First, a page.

Taking to the streets for a spirited Helsinki ghost walk

Halloween (October 31) is a traditional season for ghostly activity, but Helsinki’s phantom tales are spooky at any time of the year. The city’s ghost walks perpetuate eerie legends.

“Helsinki is ideal for ghost stories – many buildings in the central area have their own ghost.”

This assertion by Karri Korppi, who heads up the Happy Guide Helsinki tour company, might come as a surprise. After all, Helsinki is better known for its cutting-edge modern architecture than its spooky graveyards and gloomy half-lit mansions.

Korppi explains that much of the city as we know it was built on top of cemeteries. The 18th-century Ulrika Eleonora Church and its burial ground, for example, were cleared to make way for the 19th-century Senate Square that forms a Helsinki landmark today.

The burial grounds that now serve as a pleasant park next to Old Church on the leafy street called Bulevardi are known colloquially as Plague Park because hundreds of victims of the 18th-century epidemic were buried there. However, not many people know that this site was pre-dated by cemeteries extending across the Kamppi district.

Horror drama

Maple trees stand in front of a red brick building.

Hotel Katajanokka, located in a former prison not far from the centre of Helsinki, is rumoured to accommodate a spooky guest: a ghost who sometimes slams doors.Photo: Peter Marten

Korppi doesn’t want to reveal how, or even if, any of these locations figure in his company’s popular Helsinki Horror Walks.  “It’s a theme tour that takes the course of a drama,” he says. “We are not actors, but we build the drama so that the stories work in a certain order. But it’s not a secret that we start at the former prison in Katajanokka.”

Guests at the hotel that now occupies the former prison can rest assured that the resident ghost, although inclined to slam the occasional door, is otherwise benign. Another famous phantom, a headless colonel by the name of Aleksi, is said to haunt a building in the Kruununhaka district, holding his head under his arm and taking rides in the lift.

It’s not clear if he is the same headless soldier rumoured to roam around the island of Vallisaari, originally part of the Suomenlinna sea fortress, or if Helsinki is simply especially prone to decapitated spirits.

Soul cellar

Lights show through the tall windows of a restaurant at dusk.

As dusk falls on a crisp autumn evening, the warm lights in Kappeli’s tall windows beckon to would-be diners; they may not know about the ghost who supposedly haunts the cellar of the restaurant.Photo: Sari Gustafsson/Lehtikuva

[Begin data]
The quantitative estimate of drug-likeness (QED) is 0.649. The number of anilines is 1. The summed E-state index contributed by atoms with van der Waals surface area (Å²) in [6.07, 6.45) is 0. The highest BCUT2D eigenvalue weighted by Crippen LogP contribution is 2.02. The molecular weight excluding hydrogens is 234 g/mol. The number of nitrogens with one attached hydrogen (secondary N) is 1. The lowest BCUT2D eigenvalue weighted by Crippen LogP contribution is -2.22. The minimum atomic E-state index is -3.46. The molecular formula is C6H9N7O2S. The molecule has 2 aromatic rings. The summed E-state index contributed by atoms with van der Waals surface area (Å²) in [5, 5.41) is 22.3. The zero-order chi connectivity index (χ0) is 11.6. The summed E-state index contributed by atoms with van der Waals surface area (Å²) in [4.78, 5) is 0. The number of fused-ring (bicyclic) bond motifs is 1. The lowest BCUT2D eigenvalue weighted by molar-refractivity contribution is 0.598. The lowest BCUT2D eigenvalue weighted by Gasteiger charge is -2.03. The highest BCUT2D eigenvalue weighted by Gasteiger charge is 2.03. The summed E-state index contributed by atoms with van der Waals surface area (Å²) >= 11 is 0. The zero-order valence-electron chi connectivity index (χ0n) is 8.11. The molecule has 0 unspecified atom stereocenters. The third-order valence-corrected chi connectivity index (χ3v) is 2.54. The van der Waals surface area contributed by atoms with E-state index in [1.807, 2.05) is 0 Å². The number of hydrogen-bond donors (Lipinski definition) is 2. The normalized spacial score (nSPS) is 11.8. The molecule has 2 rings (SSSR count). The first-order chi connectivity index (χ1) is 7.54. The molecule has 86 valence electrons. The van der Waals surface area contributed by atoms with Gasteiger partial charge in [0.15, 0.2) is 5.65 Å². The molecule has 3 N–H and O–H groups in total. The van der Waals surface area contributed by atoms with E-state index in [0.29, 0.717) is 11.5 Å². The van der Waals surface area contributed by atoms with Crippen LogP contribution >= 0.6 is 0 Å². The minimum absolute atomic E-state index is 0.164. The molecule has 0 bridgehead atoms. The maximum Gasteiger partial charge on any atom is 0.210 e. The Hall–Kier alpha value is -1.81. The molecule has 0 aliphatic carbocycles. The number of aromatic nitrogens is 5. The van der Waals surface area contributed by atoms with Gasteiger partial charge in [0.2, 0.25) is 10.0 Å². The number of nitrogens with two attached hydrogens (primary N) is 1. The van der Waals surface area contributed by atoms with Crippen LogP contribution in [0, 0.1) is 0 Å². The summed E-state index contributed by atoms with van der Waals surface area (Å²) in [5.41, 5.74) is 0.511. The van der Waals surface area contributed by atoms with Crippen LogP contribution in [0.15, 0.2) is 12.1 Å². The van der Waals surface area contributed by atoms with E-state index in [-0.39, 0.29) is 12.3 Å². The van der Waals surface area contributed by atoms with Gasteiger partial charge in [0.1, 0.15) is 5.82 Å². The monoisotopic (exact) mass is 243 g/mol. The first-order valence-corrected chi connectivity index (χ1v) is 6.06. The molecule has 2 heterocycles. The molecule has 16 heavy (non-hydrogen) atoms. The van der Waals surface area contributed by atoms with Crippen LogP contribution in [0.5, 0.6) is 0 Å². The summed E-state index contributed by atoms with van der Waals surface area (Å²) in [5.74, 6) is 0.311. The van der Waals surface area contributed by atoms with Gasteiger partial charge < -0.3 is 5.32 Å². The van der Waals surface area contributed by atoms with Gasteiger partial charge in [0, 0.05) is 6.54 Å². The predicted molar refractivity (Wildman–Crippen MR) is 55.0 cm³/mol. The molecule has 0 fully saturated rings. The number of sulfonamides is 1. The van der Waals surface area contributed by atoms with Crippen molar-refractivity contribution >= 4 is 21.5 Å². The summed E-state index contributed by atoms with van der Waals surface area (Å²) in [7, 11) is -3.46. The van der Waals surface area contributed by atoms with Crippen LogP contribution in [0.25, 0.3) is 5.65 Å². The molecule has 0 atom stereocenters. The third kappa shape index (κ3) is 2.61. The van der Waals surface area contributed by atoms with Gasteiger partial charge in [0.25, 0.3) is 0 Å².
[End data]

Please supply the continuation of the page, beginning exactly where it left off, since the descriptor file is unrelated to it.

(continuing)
For phantom hunters in the Finnish capital, Happy Guide Helsinki is a prominent operator, offering both public and private tours. Another option is Helsinki City Museum’s Promenade Ghost Walk (in Finnish and occasionally in English), which sets off from the museum at Aleksanterinkatu 16 and heads towards Kamppi.

Helsinki is such a concertedly modern city that it does come as a surprise that it is home to so many ghosts. My meeting with Karri Korppi and his colleague Emil Anton takes place on the Esplanade at the elegant Kappeli, a restaurant founded in the late 1800s.

I find myself looking over my shoulder and the hairs on my neck bristle as Korppi and Anton tell me about kellarin kummitus, the cellar ghost.

As seems typical of Helsinki ghosts, this one seems to be mischievously angry rather than outright malevolent. “It’s the ghost of Josef Wolontis, who ran Kappeli in the 1880s and 1890s, when this was a favourite watering hole for composer Jean Sibelius and artist Akseli Gallen-Kallela,” says Korppi.

Wolontis would give everyone free breakfast at Kappeli on Mondays at the end of their parties. He was much liked, a kind of restaurant mogul of his day, with something of a monopoly on the restaurant scene. According to Korppi, Wolontis is the angriest ghost in Helsinki now, because his restaurants no longer hold that monopoly. Staff at the restaurant seem unperturbed at his presence, however, although several claim to have experienced his furniture-moving antics.

Urban legends

Tombstones and burial monuments stand in a park where autumn leaves have fallen from the trees.

Pedestrians walk past tombstones and monuments in Old Church Park, also known as Plague Park because of the hundreds of plague victims who were buried nearby in 1710.Photo: Peter Marten

These are the kind of anecdotes that appeal to Helsinki residents and visitors alike. “Even if you have lived your whole life here, I promise you will find something you have never heard about before,” says Korppi. “We tell the alternative history of Helsinki through its ghost stories and urban legends. Those include conspiracy theories, as well as notorious murders.”

Do the lead ghost hunters believe in ghosts themselves? “I have been interested in haunting buildings and ghosts since my sister used to see a lady walking around our family house in [the southeastern Finnish town of] Kouvola,” Korppi says. “But exactly what a ghost is – that’s another story.”

“I’m open to the possibility that the spirits of dead people might manifest themselves,” says Emil Anton. “We have heard of so many experiences and so many witnesses. The cumulative experiences make me lean towards accepting rather than rejecting.”

Where to look for ghosts in the Finnish capital

Helsinki Horror Walks with Happy Guide Helsinki, available in Finnish and English (check their ticket page, too)

Helsinki City Museum’s Ghost Walks, sometimes offered in English, take one of three routes: the Promenade Ghost Walk; the Kruununhaka Ghost Walk; and From Töölö to the Beyond

By Tim Bird, October 2019, updated October 2021